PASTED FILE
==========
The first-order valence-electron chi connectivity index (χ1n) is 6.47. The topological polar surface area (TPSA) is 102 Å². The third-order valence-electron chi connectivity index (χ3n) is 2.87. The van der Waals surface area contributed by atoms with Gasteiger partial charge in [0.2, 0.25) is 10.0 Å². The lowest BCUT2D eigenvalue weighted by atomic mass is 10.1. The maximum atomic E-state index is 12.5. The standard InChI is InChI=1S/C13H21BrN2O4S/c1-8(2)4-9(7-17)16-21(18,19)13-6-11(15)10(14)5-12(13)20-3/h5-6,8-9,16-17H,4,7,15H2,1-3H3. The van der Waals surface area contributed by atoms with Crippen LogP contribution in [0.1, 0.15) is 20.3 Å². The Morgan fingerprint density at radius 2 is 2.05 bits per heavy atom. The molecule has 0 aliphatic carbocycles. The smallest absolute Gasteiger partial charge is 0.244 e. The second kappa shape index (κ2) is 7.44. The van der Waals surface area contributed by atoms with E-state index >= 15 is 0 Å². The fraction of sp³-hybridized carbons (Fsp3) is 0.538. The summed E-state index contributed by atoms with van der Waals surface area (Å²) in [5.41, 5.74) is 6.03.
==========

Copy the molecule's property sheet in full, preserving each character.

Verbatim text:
The first-order valence-electron chi connectivity index (χ1n) is 6.47. The topological polar surface area (TPSA) is 102 Å². The third-order valence-electron chi connectivity index (χ3n) is 2.87. The van der Waals surface area contributed by atoms with Gasteiger partial charge in [0.2, 0.25) is 10.0 Å². The lowest BCUT2D eigenvalue weighted by atomic mass is 10.1. The maximum atomic E-state index is 12.5. The standard InChI is InChI=1S/C13H21BrN2O4S/c1-8(2)4-9(7-17)16-21(18,19)13-6-11(15)10(14)5-12(13)20-3/h5-6,8-9,16-17H,4,7,15H2,1-3H3. The van der Waals surface area contributed by atoms with Crippen LogP contribution in [0.1, 0.15) is 20.3 Å². The Morgan fingerprint density at radius 2 is 2.05 bits per heavy atom. The molecule has 0 aliphatic carbocycles. The smallest absolute Gasteiger partial charge is 0.244 e. The second kappa shape index (κ2) is 7.44. The van der Waals surface area contributed by atoms with E-state index >= 15 is 0 Å². The fraction of sp³-hybridized carbons (Fsp3) is 0.538. The summed E-state index contributed by atoms with van der Waals surface area (Å²) in [5.41, 5.74) is 6.03.